Walmart is planning for the future with the understanding that shoppers don't expect a speedy economic recovery, Walmart chief customer officer Janey Whiteside said during a Jan. 12 session at the National Retail Federation's "Retail's Big Show - Chapter One" virtual expo.
“Our core Walmart customer is absolutely not immune to the economic slowdown, in fact may even be disproportionately affected,” Whiteside said, indicating that affordability in terms of both price of products and services will continue to play a major role with Walmart shoppers.
Whiteside said nearly half of Walmart customers surveyed in November indicated they were worried about the current health of the economy, and that they are stretching the budget with strategies like switching from national brands to private brands, buying smaller pack sizes and cherry-picking deals when they're available.
“Saving time and lifting that cognitive load for people is also at a premium. There’s so much to worry about for everybody ... so ways that we can lift the load by making it easier to do the things that you just have to do and do them safely is really important,” Whiteside said.
That includes services like pickup and delivery, contactless options and even improvements to in-store navigation that help shoppers find products faster — all efforts Walmart has been expanding. Whiteside pointed to Express Delivery as an example of a solution Walmart implemented for a need that emerged during the COVID-19 pandemic. “The store footprint allows us to be able to do that, you wouldn’t be able to get something from a fulfillment center to somebody’s doorstep in a matter of hours,” Whiteside said.
“Stores aren’t going anywhere and people are still craving that experiential component of going to a store. What we’re thinking about is what’s that next iteration of the in-store experience going to look like, when will people want to be in a store and how do we use our stores in order to help us become the go-to retailer.”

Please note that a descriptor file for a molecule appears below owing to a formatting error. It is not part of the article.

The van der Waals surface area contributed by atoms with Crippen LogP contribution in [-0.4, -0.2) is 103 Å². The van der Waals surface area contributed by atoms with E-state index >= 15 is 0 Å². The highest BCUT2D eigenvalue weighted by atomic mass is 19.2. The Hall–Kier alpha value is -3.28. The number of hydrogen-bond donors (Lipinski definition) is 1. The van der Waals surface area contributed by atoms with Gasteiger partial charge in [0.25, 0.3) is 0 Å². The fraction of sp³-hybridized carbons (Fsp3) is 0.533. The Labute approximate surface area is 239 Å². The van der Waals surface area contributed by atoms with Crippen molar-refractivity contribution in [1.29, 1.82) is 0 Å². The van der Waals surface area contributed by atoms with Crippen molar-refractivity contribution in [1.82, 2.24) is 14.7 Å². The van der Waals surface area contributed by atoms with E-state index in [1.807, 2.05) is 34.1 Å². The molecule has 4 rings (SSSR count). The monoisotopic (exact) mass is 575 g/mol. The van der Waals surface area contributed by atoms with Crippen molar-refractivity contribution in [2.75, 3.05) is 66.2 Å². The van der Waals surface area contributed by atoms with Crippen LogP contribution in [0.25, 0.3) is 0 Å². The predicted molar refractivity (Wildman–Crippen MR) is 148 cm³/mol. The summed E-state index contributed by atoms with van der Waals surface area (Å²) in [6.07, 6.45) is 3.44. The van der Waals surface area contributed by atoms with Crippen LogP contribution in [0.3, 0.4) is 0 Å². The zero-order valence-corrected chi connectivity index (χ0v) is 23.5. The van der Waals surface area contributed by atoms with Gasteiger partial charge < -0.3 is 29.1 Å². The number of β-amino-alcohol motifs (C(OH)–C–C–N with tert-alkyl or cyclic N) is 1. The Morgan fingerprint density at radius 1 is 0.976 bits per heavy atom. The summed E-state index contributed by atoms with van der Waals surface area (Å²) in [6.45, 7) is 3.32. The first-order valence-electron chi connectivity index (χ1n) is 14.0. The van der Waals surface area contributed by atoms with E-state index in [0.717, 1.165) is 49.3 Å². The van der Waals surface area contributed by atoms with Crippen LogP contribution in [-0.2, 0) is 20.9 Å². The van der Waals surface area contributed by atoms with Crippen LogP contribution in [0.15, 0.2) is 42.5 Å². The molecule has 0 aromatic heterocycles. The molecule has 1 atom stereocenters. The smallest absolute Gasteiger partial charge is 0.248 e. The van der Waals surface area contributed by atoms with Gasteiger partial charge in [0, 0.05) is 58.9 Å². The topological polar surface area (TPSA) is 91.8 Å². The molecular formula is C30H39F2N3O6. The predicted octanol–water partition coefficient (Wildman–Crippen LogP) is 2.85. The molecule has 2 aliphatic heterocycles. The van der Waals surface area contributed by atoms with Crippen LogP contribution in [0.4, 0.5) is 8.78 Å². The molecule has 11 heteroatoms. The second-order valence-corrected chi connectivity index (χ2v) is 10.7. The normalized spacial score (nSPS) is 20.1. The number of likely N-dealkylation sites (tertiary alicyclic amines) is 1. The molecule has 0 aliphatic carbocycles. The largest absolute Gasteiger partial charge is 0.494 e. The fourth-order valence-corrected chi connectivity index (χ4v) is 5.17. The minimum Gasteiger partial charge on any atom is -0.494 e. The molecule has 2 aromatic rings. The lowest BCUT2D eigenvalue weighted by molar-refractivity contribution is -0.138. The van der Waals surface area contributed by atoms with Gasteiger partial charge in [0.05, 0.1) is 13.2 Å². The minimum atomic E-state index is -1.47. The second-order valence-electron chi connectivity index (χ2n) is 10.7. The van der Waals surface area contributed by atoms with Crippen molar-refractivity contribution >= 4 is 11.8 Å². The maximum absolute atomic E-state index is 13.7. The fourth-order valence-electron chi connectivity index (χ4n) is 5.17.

Whiteside expects that as shoppers have more options, bringing together multiple facets of people’s lives to help make decisions easier and giving them really personalized experiences by leveraging both physical and digital elements will become incredibly important.
“I’m going to need retailers to come to me, to come where I am. So this idea that everybody has to go to a place, you have to go to somebody’s site, I think is going to be different. We’re going to have to meet customers where they are when they want us to meet them,” Whiteside said.
In the next few years, Whiteside believes shoppers will become highly reliant on in-home delivery services, and that the next iteration of that is going to be auto replenishment powered by intelligent devices equipped with cameras, AI and/or machine learning. “The relief on cognitive load is so appealing, once you try it and it works, you get hooked,” Whiteside said. “I never actually have to think about milk because I know it’s always going to be in stock in my fridge, so I’ve forgotten about all the mundanity of the things I just need in order to be able to live my life. What I can now do is focus my retail behavior on inspiration and discovery.”
Yet no one knows yet exactly how the future will unfold, so most important will be having the ability to learn about customer and understand where they want to go, Whiteside said.